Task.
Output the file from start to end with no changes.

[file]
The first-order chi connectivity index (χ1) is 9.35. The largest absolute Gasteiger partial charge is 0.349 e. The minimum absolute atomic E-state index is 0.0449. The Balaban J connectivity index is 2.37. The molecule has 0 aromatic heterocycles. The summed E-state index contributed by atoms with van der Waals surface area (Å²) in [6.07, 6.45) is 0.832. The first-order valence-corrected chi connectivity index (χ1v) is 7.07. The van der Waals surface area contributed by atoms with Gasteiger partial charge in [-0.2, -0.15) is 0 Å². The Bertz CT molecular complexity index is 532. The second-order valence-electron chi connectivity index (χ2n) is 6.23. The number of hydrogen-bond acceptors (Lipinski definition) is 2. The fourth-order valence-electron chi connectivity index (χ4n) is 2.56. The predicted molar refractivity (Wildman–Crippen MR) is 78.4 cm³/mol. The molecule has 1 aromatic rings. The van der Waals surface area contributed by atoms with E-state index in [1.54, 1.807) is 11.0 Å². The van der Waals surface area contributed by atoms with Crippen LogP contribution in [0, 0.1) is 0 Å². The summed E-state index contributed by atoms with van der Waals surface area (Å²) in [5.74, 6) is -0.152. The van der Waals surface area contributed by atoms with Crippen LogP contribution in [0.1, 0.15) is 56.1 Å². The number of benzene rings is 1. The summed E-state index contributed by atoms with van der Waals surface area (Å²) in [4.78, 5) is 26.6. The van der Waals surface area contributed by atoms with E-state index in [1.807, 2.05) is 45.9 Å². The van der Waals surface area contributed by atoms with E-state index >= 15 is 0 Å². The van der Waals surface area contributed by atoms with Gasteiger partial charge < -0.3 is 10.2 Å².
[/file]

The first-order chi connectivity index (χ1) is 9.35. The largest absolute Gasteiger partial charge is 0.349 e. The minimum absolute atomic E-state index is 0.0449. The Balaban J connectivity index is 2.37. The molecule has 0 aromatic heterocycles. The summed E-state index contributed by atoms with van der Waals surface area (Å²) in [6.07, 6.45) is 0.832. The first-order valence-corrected chi connectivity index (χ1v) is 7.07. The van der Waals surface area contributed by atoms with Gasteiger partial charge in [-0.2, -0.15) is 0 Å². The Bertz CT molecular complexity index is 532. The second-order valence-electron chi connectivity index (χ2n) is 6.23. The number of hydrogen-bond acceptors (Lipinski definition) is 2. The fourth-order valence-electron chi connectivity index (χ4n) is 2.56. The predicted molar refractivity (Wildman–Crippen MR) is 78.4 cm³/mol. The molecule has 1 aromatic rings. The van der Waals surface area contributed by atoms with E-state index in [1.54, 1.807) is 11.0 Å². The van der Waals surface area contributed by atoms with Crippen LogP contribution in [0, 0.1) is 0 Å². The summed E-state index contributed by atoms with van der Waals surface area (Å²) in [5.74, 6) is -0.152. The van der Waals surface area contributed by atoms with Crippen LogP contribution in [0.1, 0.15) is 56.1 Å². The number of benzene rings is 1. The summed E-state index contributed by atoms with van der Waals surface area (Å²) in [4.78, 5) is 26.6. The van der Waals surface area contributed by atoms with E-state index in [1.807, 2.05) is 45.9 Å². The van der Waals surface area contributed by atoms with E-state index >= 15 is 0 Å². The van der Waals surface area contributed by atoms with Gasteiger partial charge < -0.3 is 10.2 Å².